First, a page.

While exploring growth options, I knew that organic growth will just not be enough to catch up with the rest. Cinemax was at number four then. I realised that if I was getting beaten down, so would be the fourth player. I also heard that Rasesh Kanakia had said his first love is his real estate business. So I gave him a call to see if he was interested in selling out. He seemed excited and asked for six months time, promising me that if he were to sell, I would get the first call. Then, diligently, every month or two, I would go to Bombay and have a cup of coffee with him. One day, he said, “Fine, let us do this. But this is my number — 543 crore — and the deal has to be finished in four days.” We didn’t have that kind of money and to cough it up in four days was tough. I ran like a madman from one place to another.
Once again, Renuka came to my rescue. Sunil Mittal, too, told me not to worry about the dilution because I was getting a piece of a larger pie. Over the next four or five days, we were able to put the funds together. Rasesh stuck to his word and didn’t shop around despite having offers from rivals. He just wanted his price and said, if we could meet it, he would not go anywhere. I was grateful that he stuck to his word — we were numero uno again.
Realising how important inorganic growth initiatives can be, I was on the lookout for more. So, when the opportunity with DLF came along in 2016, it was a very important one. It was an asset that I was after and had been constantly discussing about it with the owners all the time. I told the Singh family that if they ever wanted to exit the business, I would love to take over. When they realised it was time for them to exit the non-core business, they were keen that a good operator steps in because, in most of their malls, cinema was an important component.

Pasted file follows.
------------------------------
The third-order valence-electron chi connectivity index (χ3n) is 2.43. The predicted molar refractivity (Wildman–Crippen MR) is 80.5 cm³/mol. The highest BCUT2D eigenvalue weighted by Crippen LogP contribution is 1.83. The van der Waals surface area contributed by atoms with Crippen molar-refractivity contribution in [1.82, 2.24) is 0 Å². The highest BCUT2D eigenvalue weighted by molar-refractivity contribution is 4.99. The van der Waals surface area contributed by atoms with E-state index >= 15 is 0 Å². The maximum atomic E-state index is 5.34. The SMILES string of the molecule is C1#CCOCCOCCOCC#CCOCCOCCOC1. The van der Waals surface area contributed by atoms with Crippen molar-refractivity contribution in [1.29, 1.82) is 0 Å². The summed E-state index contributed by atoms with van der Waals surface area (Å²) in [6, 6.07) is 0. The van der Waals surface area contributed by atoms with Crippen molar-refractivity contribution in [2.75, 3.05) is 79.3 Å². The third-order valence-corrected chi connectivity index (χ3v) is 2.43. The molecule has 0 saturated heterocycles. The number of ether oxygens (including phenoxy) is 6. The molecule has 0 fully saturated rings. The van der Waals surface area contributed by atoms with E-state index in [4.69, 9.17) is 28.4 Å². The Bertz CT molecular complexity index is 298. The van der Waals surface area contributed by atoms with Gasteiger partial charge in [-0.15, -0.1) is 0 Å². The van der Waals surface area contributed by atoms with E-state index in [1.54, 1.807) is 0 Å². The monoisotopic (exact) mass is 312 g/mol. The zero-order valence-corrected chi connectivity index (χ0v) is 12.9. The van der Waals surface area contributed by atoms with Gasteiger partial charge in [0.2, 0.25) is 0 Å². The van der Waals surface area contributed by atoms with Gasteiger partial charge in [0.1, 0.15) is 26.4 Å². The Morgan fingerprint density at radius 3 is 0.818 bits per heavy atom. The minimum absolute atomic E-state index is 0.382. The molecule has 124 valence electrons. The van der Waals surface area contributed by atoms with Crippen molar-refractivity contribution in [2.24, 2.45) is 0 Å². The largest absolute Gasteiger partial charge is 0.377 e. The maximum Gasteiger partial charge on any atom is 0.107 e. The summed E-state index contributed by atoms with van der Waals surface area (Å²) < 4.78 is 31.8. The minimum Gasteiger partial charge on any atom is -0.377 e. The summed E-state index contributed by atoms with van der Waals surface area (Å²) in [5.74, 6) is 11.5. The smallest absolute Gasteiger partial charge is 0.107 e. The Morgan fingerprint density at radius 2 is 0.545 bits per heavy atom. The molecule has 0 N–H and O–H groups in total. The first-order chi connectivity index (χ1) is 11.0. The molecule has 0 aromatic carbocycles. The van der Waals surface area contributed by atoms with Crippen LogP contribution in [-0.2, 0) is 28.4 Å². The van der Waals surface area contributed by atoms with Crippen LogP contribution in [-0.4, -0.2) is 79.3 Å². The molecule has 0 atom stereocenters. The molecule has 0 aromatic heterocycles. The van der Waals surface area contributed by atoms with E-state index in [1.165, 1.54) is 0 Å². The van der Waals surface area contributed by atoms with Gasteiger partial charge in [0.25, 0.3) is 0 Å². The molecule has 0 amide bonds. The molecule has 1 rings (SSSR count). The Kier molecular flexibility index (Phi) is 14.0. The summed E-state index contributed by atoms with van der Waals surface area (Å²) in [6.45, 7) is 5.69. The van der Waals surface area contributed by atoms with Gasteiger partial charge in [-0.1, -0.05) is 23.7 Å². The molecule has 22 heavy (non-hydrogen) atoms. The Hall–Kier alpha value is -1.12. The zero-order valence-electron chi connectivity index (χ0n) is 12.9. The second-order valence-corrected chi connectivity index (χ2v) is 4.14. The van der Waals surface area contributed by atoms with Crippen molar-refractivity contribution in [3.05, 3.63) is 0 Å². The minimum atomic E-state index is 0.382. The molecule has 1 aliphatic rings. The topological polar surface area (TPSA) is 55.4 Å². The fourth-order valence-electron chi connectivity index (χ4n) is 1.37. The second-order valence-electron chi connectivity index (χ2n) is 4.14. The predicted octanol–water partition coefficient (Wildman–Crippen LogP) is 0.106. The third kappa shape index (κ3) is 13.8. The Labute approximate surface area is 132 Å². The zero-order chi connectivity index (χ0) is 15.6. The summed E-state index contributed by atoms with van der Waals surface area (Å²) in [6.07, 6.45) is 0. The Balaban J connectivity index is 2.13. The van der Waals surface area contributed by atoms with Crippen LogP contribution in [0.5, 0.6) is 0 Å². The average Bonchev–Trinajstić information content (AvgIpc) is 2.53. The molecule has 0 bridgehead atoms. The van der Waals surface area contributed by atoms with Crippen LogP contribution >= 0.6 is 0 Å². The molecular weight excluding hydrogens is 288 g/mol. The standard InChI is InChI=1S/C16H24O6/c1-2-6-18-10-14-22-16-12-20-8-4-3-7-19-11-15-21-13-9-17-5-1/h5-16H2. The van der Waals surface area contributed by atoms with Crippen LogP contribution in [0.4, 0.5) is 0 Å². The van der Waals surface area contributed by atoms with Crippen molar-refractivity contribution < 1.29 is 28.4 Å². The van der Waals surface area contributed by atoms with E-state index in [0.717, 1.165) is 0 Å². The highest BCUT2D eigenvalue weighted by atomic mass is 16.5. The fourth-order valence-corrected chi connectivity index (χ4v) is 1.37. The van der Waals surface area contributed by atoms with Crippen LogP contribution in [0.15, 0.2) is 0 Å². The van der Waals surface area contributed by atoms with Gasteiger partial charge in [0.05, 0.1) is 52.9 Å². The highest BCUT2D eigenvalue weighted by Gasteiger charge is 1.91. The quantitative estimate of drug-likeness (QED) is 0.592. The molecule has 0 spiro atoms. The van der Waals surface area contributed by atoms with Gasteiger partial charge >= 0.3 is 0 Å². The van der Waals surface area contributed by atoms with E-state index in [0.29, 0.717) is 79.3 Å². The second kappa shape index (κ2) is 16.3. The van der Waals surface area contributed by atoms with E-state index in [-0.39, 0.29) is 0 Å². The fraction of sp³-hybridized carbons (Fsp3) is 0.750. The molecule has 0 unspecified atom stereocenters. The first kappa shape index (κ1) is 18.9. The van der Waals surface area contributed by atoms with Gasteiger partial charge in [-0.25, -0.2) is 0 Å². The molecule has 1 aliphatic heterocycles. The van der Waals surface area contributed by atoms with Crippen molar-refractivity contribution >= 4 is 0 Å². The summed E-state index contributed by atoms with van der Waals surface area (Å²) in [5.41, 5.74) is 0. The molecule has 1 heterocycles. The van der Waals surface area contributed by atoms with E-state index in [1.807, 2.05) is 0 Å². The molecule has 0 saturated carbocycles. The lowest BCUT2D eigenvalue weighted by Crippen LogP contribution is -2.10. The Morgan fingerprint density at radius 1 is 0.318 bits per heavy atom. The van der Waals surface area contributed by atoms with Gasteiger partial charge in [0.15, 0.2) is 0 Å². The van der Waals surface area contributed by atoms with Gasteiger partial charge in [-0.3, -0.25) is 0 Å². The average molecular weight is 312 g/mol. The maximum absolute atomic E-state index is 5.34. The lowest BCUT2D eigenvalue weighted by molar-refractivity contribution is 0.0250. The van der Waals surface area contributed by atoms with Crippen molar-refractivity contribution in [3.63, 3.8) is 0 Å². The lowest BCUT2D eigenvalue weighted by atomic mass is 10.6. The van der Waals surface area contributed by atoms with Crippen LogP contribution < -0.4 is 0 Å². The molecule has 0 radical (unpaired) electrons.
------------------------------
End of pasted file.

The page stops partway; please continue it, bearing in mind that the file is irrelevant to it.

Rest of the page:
I needed to raise private equity for the buyout and Renuka came in as investor for the third time at 700 a share and we touched a billion dollars in market cap. Couple of months ago, we added Satyam Cinemas — an important milestone in our journey to reach 1,000 screens.
As I look back, I couldn’t have done all of this without the support of my brother Sanjeev. We are only five years apart but he has supported me throughout our journey. A big learning is that even in a family business, each individual can do their own thing and yet come together for all the important decisions, and that’s what we have been doing all along. Selena, my wife of 28 years, has stood by me through it all, supporting me in everything I did and being a part of all key decisions.
My mom has been my biggest mentor and kept us all together. The best piece of advice she ever gave me was never let anything go to your head. Every time I got carried away, it hasn’t gone well. That’s something entrepreneurs tend to lose sight of in their ambition for growth and that proves to be their undoing. As an entrepreneur, you have to very quickly recognise whether you can be very good at a lot of things or good at only one thing. But the biggest realisation that every entrepreneur should have — don’t be smug about your success, there’s always someone smarter than you.